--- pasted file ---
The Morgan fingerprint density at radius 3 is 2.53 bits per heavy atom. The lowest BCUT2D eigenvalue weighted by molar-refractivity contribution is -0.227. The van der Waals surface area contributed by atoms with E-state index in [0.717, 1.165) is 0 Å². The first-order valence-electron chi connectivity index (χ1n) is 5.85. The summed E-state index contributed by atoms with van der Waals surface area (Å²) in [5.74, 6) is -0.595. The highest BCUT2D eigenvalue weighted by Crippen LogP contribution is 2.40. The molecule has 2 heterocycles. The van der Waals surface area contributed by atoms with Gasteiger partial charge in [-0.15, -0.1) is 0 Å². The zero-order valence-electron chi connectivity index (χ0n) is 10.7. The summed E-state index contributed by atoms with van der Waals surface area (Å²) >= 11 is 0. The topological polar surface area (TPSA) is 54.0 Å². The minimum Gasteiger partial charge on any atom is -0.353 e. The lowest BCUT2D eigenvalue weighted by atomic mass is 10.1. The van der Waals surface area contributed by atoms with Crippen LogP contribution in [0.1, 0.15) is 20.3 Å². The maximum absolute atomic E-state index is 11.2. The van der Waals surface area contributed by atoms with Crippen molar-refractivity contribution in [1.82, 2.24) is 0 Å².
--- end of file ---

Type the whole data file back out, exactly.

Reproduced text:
The Morgan fingerprint density at radius 3 is 2.53 bits per heavy atom. The lowest BCUT2D eigenvalue weighted by molar-refractivity contribution is -0.227. The van der Waals surface area contributed by atoms with E-state index in [0.717, 1.165) is 0 Å². The first-order valence-electron chi connectivity index (χ1n) is 5.85. The summed E-state index contributed by atoms with van der Waals surface area (Å²) in [5.74, 6) is -0.595. The highest BCUT2D eigenvalue weighted by Crippen LogP contribution is 2.40. The molecule has 2 heterocycles. The van der Waals surface area contributed by atoms with Gasteiger partial charge in [-0.15, -0.1) is 0 Å². The zero-order valence-electron chi connectivity index (χ0n) is 10.7. The summed E-state index contributed by atoms with van der Waals surface area (Å²) >= 11 is 0. The topological polar surface area (TPSA) is 54.0 Å². The minimum Gasteiger partial charge on any atom is -0.353 e. The lowest BCUT2D eigenvalue weighted by atomic mass is 10.1. The van der Waals surface area contributed by atoms with Crippen LogP contribution in [0.1, 0.15) is 20.3 Å². The maximum absolute atomic E-state index is 11.2. The van der Waals surface area contributed by atoms with Crippen molar-refractivity contribution in [1.82, 2.24) is 0 Å².